Buckner (Lafayette County)

Latitude and Longitude: 33°21’30″N 093°26’10″W
Elevation: 292 feet
Area: 1.18 square miles (2020 Census)
Population: 165 (2020 Census)
Incorporation Date: May 11, 1885

Historical Population as per the U.S. Census:





































Buckner is a town in northern Lafayette County, a few miles east of Stamps (Lafayette County) on U.S. Highway 82. Established by the Cotton Belt Railroad, Buckner was a lumber center early in its history, but the economy of the town in the twenty-first century is shaped more by its proximity to oil and gas fields and to poultry farms.

What would become northern Lafayette County was heavily forested when Arkansas became a state in 1836. Caddo, who lived along the Red River valley, moved through the area regularly. Gradually, white settlers began to claim and clear land in the region. Because the area remained sparsely populated, the Civil War had little effect upon the area.

John Colvin was farming in the region in 1882 when the St. Louis Southwestern Railroad, commonly called the Cotton Belt, began acquiring land for a railroad line through southern Arkansas. Colvin sold land to the railroad in 1883; at the time, this land was in Columbia County. The railroad established a depot and platted a town north of the tracks. At first, the town was known as Barker, but land agent C. F. Stephens changed the name to Buckner to honor Buckner Fisher, the son of a friend who lived in St. Louis, Missouri. A post office was established at Buckner in 1883, and the town was incorporated in 1885.

By 1890, the town had grown to 500 people, most of whom were white. Four stores had opened in 1883, and several sawmills were built during the decade, including a planing mill. Buckner also had a cotton gin and two grist mills. The Clear Creek Lumber Company established works in Buckner in 1889. A newspaper, first called the Arkansas Siftings and later the Buckner News, began publication in 1887. In the words of Arkansas newspaperman Fred Allsopp, the newspaper was “not a permanent success.” A physician, John H. Percy, began practice in Buckner in 1888. The county line between Columbia County and Lafayette County was adjusted in 1890, moving Buckner into Lafayette County.

In its early years, Buckner had three churches, two serving white congregations—one Baptist and another Methodist Episcopal South—and St. John Baptist Church, an African-American church that also operated a school for black children. White children attended classes at the Price Academy in Buckner. The Price Academy later became a public high school with 250 to 300 students. Two banks opened in Buckner around 1920. Arkansas Highway 2, which became U.S. Highway 82, was built around 1926 with a route parallel to the railroad tracks.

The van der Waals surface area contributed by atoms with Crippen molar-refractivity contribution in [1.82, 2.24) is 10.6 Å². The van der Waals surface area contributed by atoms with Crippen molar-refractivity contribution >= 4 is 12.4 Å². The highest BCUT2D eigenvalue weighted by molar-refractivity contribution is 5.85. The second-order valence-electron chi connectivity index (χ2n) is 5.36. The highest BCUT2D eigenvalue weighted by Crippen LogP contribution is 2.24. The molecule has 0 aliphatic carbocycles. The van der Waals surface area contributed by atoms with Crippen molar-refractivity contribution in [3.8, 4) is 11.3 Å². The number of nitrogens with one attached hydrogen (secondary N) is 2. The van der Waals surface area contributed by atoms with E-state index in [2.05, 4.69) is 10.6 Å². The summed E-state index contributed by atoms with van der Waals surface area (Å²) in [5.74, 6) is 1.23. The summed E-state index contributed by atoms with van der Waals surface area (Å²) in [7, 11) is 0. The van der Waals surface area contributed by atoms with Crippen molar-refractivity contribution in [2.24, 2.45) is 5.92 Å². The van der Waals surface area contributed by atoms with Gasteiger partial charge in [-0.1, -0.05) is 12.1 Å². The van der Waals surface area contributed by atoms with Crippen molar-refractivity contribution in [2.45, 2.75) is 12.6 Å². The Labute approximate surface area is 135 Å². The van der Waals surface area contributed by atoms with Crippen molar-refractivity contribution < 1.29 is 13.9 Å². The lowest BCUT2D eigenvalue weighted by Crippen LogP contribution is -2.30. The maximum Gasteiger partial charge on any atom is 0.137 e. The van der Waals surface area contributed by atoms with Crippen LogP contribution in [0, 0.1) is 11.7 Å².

By 1930, the lumber business had fallen into decline, although Buckner weathered the Depression as well as most small towns. It continued to support a bank, a dry goods store, a barber shop, a hardware store, three service stations, several grocery stores, a city park, the post office, and the railroad depot. A Greyhound bus traveled along Highway 82, stopping at the Riggins Grocery store in downtown Buckner. Before elections, candidates would draw large crowds to the city park for their speeches and rallies.

In the 1970s and 1980s, Highway 82 was improved, with routes bypassing most of the cities and towns on its path, including Buckner. This led to a decline of the town, with most of the stores closing or relocating. In 1986, Lake Columbia was created in Columbia County a few miles southeast of Buckner on Beech Creek. The lake and surrounding property provide fishing and water recreation opportunities as well as camping.

By 1998, Buckner had one grocery store, the post office, and the Methodist and Baptist churches. The school was consolidated with the Stamps School District. Poultry farming and some mining for oil and natural gas provide jobs to area residents. As the population of Buckner declined, its make-up became increasingly African American. In the 2000 census, the population was fifty-three percent white, but by 2010, there were 142 blacks and 124 whites.

For additional information:
The Goodspeed Biographical and Historical Memoirs of Southern Arkansas. Chicago: Goodspeed Publishing Company, 1890.

Knight, Wilda, ed. Lafayette County, Arkansas: Pieces of Its Past and Its People. Lewisburg, AR: Lafayette County Historical Society, 2002.

Steven Teske
Butler Center for Arkansas Studies


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